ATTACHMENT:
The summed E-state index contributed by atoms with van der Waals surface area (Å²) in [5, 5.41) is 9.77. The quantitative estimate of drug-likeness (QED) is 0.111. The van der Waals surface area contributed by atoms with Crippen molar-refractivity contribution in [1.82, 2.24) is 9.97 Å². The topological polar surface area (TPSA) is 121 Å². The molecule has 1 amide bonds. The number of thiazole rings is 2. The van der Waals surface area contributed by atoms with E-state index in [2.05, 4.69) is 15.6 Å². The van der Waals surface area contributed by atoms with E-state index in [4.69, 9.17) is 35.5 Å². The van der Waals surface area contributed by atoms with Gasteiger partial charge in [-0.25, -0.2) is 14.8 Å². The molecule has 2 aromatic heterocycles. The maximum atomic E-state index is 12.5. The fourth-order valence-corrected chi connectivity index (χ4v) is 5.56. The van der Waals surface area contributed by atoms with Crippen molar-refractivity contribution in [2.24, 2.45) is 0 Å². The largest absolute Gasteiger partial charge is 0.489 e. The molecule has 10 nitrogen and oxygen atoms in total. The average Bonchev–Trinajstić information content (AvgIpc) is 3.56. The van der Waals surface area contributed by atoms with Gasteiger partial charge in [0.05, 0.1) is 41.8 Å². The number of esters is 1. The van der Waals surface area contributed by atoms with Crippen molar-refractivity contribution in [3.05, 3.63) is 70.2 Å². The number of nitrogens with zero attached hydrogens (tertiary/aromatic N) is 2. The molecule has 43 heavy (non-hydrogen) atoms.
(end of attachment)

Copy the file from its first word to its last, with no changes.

The summed E-state index contributed by atoms with van der Waals surface area (Å²) in [5, 5.41) is 9.77. The quantitative estimate of drug-likeness (QED) is 0.111. The van der Waals surface area contributed by atoms with Crippen molar-refractivity contribution in [1.82, 2.24) is 9.97 Å². The topological polar surface area (TPSA) is 121 Å². The molecule has 1 amide bonds. The number of thiazole rings is 2. The van der Waals surface area contributed by atoms with E-state index in [2.05, 4.69) is 15.6 Å². The van der Waals surface area contributed by atoms with E-state index in [4.69, 9.17) is 35.5 Å². The van der Waals surface area contributed by atoms with Gasteiger partial charge in [-0.25, -0.2) is 14.8 Å². The molecule has 2 aromatic heterocycles. The maximum atomic E-state index is 12.5. The fourth-order valence-corrected chi connectivity index (χ4v) is 5.56. The van der Waals surface area contributed by atoms with Crippen molar-refractivity contribution in [2.24, 2.45) is 0 Å². The largest absolute Gasteiger partial charge is 0.489 e. The molecule has 10 nitrogen and oxygen atoms in total. The average Bonchev–Trinajstić information content (AvgIpc) is 3.56. The van der Waals surface area contributed by atoms with Gasteiger partial charge in [0.05, 0.1) is 41.8 Å². The number of esters is 1. The van der Waals surface area contributed by atoms with Crippen molar-refractivity contribution in [3.05, 3.63) is 70.2 Å². The number of nitrogens with zero attached hydrogens (tertiary/aromatic N) is 2. The molecule has 43 heavy (non-hydrogen) atoms.